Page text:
There were two military types of Thompson SMG. The M1928A1 used a 20 - and later 30-round box magazine or 50 - and 100-round drum. It had cooling fins on the barrel, and cocking handle was on top of the receiver. The M1 and M1A1 had a plain barrel without cooling fins, a simplified rear view of a 20 - and later, the magazine box of 30 cartridges, and the cocking handle was on the side of the receiver. The M1928A1 with the regular M1928 was the choice of the Marines. The M1A1 was the choice of the army. Thompson for automatic weapons as a "trench broom to sweep enemy troops in the trenches, filling a role of the bar had been unable to . Ironically, this concept was adopted by German troops using their own machine guns, along with tactics sturmtruppen.

The Thompson found particular utility in the Second World War in the hands of allied troops as a weapon for scouts, non-commissioned officers and patrol leaders. In the European theater, the gun has been widely used in the units of British and Canadian commandos and U.S. paratroopers and Ranger battalions. A variant of the Swedish M1928A1, called Kulsprutepistol m/40 ("Submachine Gun m/40" ["spray gun" directly translated]), served in the Swedish army between 1940 and 1951. Through Lend-Lease, the Soviet Union also used the Thompson, but this practice was not widespread.

In the Pacific theater, the Australian Army infantry and other Commonwealth forces initially used the Thompson extensively in jungle patrols and ambushes, where it was prized for its firepower, but his truck and supply problems eventually led to its replacement by other submachine guns such as Owen and Austen. U.S. Marines also used the Thompson as a weapon limited issue, especially in their later island assaults. The Thompson was soon found to have a limited effect in the cover of thick jungle, where the low velocity .45 bullet would not penetrate most small-diameter trees, or Japanese helmets or protective vests (in 1923 The army rejected the 0.45 Remington-Thompson, who had twice the energy of the ACP .45). In the U.S. Army, numerous patrols in the jungle of the Pacific War were originally equipped with Thompsons in the early stages of New Guinea and Guadalcanal campaigns, but soon used the bar in its place, especially front (point) and rear (tail) positions, as a point defense weapon.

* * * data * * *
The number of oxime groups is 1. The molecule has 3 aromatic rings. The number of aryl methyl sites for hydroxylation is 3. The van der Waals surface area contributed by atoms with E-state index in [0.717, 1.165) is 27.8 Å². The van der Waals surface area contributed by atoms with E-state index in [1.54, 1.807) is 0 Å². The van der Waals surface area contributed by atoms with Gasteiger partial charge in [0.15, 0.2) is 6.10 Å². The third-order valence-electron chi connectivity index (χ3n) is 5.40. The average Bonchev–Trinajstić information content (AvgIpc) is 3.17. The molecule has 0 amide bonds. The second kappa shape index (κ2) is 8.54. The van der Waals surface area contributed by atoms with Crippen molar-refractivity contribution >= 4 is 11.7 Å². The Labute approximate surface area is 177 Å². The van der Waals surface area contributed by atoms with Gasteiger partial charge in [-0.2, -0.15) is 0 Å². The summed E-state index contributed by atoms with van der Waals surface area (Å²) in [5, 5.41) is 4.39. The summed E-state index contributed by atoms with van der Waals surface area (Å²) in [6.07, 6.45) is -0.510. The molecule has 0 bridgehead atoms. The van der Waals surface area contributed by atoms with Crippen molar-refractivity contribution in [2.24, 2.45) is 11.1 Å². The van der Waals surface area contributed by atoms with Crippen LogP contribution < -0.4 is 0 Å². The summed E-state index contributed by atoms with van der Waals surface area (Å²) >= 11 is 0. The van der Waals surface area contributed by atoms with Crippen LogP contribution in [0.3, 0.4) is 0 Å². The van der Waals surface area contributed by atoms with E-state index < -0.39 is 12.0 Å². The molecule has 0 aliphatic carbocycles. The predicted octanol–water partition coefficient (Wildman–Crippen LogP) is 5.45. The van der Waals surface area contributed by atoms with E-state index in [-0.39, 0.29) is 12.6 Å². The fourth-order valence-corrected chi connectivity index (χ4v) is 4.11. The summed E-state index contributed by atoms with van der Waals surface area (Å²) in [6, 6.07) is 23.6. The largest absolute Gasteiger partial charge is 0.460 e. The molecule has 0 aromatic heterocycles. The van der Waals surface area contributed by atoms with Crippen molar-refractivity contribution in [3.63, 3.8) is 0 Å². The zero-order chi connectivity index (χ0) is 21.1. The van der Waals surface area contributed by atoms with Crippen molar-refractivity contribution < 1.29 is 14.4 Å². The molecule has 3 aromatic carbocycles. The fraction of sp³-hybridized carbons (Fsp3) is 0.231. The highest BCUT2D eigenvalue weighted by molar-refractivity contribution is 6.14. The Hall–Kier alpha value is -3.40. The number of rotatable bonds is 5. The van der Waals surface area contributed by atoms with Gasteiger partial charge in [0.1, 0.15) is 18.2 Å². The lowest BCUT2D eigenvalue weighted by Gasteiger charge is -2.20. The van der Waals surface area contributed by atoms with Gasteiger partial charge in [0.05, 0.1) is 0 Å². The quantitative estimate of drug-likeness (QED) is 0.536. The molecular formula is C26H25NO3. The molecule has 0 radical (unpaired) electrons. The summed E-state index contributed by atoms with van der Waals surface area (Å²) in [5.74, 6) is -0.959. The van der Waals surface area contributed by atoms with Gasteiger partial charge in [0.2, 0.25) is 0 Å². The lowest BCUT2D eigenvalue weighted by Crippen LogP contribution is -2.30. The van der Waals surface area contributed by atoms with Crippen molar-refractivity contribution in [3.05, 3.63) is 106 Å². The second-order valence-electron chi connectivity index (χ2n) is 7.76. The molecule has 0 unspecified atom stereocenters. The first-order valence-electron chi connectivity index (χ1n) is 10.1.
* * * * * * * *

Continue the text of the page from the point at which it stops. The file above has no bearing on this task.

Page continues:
At the time of the Korean War, the Thompson had been withdrawn from service, a machine pistol standard problem with U.S. forces. He was replaced by the machine gun M3/M3A1 and the M1/M2 carbine. Many Thompsons were distributed to the Chinese armed forces as military aid before the fall of the government of Chiang Kai-shek to Mao Zedong's Communist forces in 1949. During the Korean War, American troops were surprised to encounter Chinese Communist troops heavily armed with Thompsons, especially at night surprise attacks. The ability of the weapon to deliver large amounts of short-range automatic assault fire proved very useful in the defense and assault during the first part of the conflict. Many of these weapons have been recovered and returned to service with American soldiers and Marines for the balance of the war.

The Thompson was also used because limited by the U.S. Marine Corps (carrying more than their service post office) as the M1928 in a series of interventions in Central America, including Nicaragua, where he was popular with the Marines as a point defense weapon to counter an ambush by Sandinista guerrillas. During the Vietnam War, some South Vietnamese army units and defense militias were armed with Thompson machine guns, and some of these weapons were used by reconnaissance units, advisors and other U.S. troops. He was then replaced by the M16.

The Thompson was also used by the United States and overseas law enforcement and police forces, most prominently by the FBI. The FBI used Thompsons until 1976, when it was declared obsolete. All Thompsons in U.S. government possession were destroyed, except for a few token museum pieces and training models.